Month: August 2021

Can Social Media Influence the National TV Sphere?


[Requested by MJH]

WHEN PEOPLE are asked about public relations (PR), they usually have mixed feelings about them in question — whether their products or services in a firm were favorable or not — as an adage goes: “Good or bad publicity is still publicity.” 

This holds in our national television industry.

Before the Internet, the reactions to the shows and networks that had just aired were published in print (in the entertainment section in the newspapers and specialty magazines) on the next issues. Then, there was the online world; for those who remember the early days of it, PinoyExchange comes to mind, and then, Friendster.

Social media platforms such as Facebook, Twitter, and Instagram grew in popularity and diversity during the previous decade (the 2010s). As a result, entertainment department executives from various TV networks and program producers were urged to include their Facebook pages and other social media handles on their title cards, fearing that they would be out of touch.

In some cases, they put the official hashtags (HTs) for each episode on the title card before the commercial break or on the left side of their screens (as the right is reserved for the station logo and the MTRCB rating).

As a result, some users can respond by tweeting with the corresponding HT. In the perspective of a social media marketer (whether working for a program or a TV network), they purposefully select praise tweets either from a specific network’s brigade or a die-hard fan and dismiss negative criticisms, even constructive ones, regardless of validity and substance. Others, on the other hand, use the same official HTs to gain clout.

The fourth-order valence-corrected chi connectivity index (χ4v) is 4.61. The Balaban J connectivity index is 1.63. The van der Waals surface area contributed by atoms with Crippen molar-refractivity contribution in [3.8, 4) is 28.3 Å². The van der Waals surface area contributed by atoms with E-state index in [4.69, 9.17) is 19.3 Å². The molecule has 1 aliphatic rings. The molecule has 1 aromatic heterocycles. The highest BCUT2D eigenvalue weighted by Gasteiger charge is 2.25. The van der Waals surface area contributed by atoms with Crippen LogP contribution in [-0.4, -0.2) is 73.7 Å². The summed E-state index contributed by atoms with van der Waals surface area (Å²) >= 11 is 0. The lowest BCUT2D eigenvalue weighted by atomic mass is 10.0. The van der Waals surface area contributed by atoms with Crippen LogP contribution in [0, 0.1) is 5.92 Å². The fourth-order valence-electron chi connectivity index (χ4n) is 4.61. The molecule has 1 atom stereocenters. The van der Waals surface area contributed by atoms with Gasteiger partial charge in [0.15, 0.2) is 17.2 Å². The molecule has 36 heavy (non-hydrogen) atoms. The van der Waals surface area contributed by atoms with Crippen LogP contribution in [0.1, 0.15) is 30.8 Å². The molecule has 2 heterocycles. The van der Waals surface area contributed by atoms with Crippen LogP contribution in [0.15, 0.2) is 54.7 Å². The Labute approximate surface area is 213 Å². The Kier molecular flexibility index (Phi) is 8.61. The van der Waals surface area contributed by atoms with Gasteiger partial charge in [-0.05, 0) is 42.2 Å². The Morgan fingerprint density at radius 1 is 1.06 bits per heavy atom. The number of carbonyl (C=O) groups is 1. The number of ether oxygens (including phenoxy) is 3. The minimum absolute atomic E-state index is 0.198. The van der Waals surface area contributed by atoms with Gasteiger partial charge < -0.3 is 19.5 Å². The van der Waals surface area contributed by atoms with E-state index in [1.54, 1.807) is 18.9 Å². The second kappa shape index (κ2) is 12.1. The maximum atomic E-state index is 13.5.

Nevertheless, it’s the dynamic marketing mix for the 21st-century viewer.

We are now in the 2020s; a fifth of the current century has been passed and this decade is still relatively new. We’ve seen how last year’s twin events — a major player’s fall and a global pandemic — caused significant setbacks and pains in the industry, although social media survives and becomes a tool for protest and reform.

How did the surviving Two Major players respond? Can they be influenced in the new course of television history for the better or the worse?

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[QuOP No. 17] Expanding Horizons: Can GMA Regional TV’s Newscast Beat the Former Competitor?


[AUTHOR’S NOTE: ALMOST FIVE YEARS AGO, I published a blog post about a different tug of war (which is not within the South Triangle): about the share of national and regional newscasts. In that post, Metro Manila’s happenings are integrated into the national newscast, which drew much irritation for those outside the concerned area that is not considered a big deal. I decided to revisit that post and apply it to a more concrete conjecture.]

LAST MONTH, I read a piece from Karl Aguilar (a.k.a. the Urban Roamer) on Medium about how regions of our country should be divided. Currently, we have 17 but he thought that it was arbitrary and meaningless. In that specific entry, he reimagined it based on multicultural linkages and logistics; he came up with 21.

After reading his reimagined divisions, it popped out an idea from my head: How would GMA Network expand its regional newscasts to that number? It seems that they can surpass the number of their previous competitor before their closure last year by switching the digits around.

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Your Favorite Music Radio station is heading to Mega Manila sooner than you think


FOR TWO of the committed posts this month, I have thought about two themes: seizing the opportunity and expanding horizons. 

First, the seizing the opportunity: whenever adversity strikes (whether it be a global pandemic or a fall of a prominent major player), they dust themselves off, be resourceful and go up the ante.

The second, expanding horizons: While many are climbing up from troubles, few try to go further than their former prominent holders; they are not supposed to rest on their laurels.

On this first of two distinct posts, we’re not going to tackle one of the present nationwide media conglomerates. We’re going to tackle the rising ones (which is not much recognized or not reached by at least three metropolitan areas in the country); I know I’ve done this last October but another player is grabbing the opportunity much faster among the rest that will stun some loyal radio listeners but some (including yours truly) will not found this one surprising.

In this post, we will tackle the prospects of this media entity called: Philippine Collective Media Corporation.

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